1949: Colette and Roger Vendrely and André Boivin discover that the nuclei of germ cells contain half the amount of DNA that is found in somatic cells. This parallels the reduction in the number of chromosomes during gametogenesis and provides further evidence for the fact that DNA is the genetic material.
1949–1950: Erwin Chargaff finds that the DNA base composition varies between species but determines that within a species the bases in DNA are always present in fixed ratios: the same number of A's as T's and the same number of C's as G's.
1952: Alfred Hershey and Martha Chase use viruses (bacteriophage T2) to confirm DNA as the genetic material by demonstrating that during infection viral DNA enters the bacteria while the viral proteins do not and that this DNA can be found in progeny virus particles.
1953: Rosalind Franklin and Maurice Wilkins use X-ray analyses to demonstrate that DNA has a regularly repeating helical structure.
1953: James Watson and Francis Crick discover the molecular structure of DNA: a double helix in which A always pairs with T, and C always with G.
1956: Arthur Kornberg discovers DNA polymerase, an enzyme that replicates DNA.
1957: Francis Crick proposes the “central dogma” (information in the DNA is translated into proteins through RNA) and speculates that three bases in the DNA always specify one amino acid in a protein.
1958: Matthew Meselson and Franklin Stahl describe how DNA replicates (semiconservative replication).
1961–1966: Robert W. Holley, Har Gobind Khorana, Heinrich Matthaei, Marshall W. Nirenberg, and colleagues crack the genetic code.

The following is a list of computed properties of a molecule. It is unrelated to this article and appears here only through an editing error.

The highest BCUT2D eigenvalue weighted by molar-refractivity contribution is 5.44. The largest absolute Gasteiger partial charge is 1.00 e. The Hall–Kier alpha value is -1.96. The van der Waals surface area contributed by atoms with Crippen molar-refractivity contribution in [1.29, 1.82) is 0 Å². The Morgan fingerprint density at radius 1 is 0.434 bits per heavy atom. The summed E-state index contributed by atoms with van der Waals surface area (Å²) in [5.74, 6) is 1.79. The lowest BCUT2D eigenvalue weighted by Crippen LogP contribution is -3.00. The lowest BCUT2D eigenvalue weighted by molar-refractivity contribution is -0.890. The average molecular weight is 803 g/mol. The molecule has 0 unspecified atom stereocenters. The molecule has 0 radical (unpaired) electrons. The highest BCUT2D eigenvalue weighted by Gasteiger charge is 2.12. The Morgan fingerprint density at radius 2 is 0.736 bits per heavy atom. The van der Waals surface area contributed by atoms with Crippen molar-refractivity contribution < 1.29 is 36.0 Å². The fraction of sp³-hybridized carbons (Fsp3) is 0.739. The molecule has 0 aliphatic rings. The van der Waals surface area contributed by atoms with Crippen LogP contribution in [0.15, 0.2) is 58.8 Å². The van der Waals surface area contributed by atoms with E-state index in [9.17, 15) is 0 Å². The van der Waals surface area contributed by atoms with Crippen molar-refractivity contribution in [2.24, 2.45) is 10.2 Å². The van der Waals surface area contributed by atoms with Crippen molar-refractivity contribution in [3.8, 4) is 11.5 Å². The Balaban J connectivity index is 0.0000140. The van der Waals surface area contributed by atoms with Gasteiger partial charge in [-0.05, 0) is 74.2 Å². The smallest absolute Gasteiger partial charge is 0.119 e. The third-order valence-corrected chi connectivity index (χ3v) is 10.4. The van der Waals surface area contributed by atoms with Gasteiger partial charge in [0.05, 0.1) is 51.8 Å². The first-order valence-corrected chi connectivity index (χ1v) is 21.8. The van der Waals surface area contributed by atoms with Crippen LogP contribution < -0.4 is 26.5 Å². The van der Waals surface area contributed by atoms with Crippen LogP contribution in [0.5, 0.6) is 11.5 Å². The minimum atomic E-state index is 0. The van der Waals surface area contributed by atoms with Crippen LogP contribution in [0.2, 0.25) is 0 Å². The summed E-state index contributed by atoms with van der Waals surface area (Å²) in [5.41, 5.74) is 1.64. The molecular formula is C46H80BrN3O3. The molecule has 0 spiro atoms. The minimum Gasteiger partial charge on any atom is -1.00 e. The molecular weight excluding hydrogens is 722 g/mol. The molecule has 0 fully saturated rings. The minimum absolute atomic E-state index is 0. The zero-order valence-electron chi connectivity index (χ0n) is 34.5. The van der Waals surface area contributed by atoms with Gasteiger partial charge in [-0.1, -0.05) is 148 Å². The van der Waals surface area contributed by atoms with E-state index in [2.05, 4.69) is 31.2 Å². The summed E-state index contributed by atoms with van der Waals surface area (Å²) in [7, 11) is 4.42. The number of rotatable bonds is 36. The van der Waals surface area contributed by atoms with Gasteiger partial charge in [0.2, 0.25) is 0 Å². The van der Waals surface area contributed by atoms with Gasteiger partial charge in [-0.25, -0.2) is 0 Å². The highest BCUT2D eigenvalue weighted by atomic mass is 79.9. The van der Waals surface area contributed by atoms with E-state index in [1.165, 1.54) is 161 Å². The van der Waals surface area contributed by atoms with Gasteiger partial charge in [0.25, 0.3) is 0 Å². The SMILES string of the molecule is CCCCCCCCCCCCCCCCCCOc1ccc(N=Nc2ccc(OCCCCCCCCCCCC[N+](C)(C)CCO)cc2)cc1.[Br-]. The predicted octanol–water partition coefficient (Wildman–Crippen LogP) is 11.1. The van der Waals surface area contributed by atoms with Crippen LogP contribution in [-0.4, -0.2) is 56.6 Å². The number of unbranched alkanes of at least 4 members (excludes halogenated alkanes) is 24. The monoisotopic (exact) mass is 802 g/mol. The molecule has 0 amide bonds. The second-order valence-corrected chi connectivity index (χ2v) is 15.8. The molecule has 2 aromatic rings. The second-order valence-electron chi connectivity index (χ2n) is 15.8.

1968–1970: Werner Arber, Hamilton Smith, and Daniel Nathans use restriction enzymes to cut DNA in specific places for the first time.
1972: Paul Berg uses restriction enzymes to create the first piece of recombinant DNA.
1977: Frederick Sanger, Allan Maxam, and Walter Gilbert develop methods to sequence DNA.
1982: The first drug (human insulin), based on recombinant DNA, appears on the market.
1983: Kary Mullis invents PCR as a method for amplifying DNA in vitro.
1990: Sequencing of the human genome begins.
1995: First complete sequence of the genome of a free-living organism (the bacterium Haemophilus influenzae) is published.
1996: The complete genome sequence of the first eukaryotic organism—the yeast S. cerevisiae—is published.
1998: Complete genome sequence of the first multicellular organism—the nematode worm Caenorhabditis elegans—is published.
1999: Sequence of the first human chromosome (22) is published.
2000: The complete sequences of the genomes of the fruit fly Drosophila and the first plant—Arabidopsis—are published.
2001: The complete sequence of the human genome is published.
2002: The complete genome sequence of the first mammalian model organism—the mouse—is published.

What a great man, scientist. And here I am, with all the instruments I have, I still complain that I can't isolate a certain compound. From now on I will not complain. The more challenging it gets, the more aggressive I'll pursue that goal!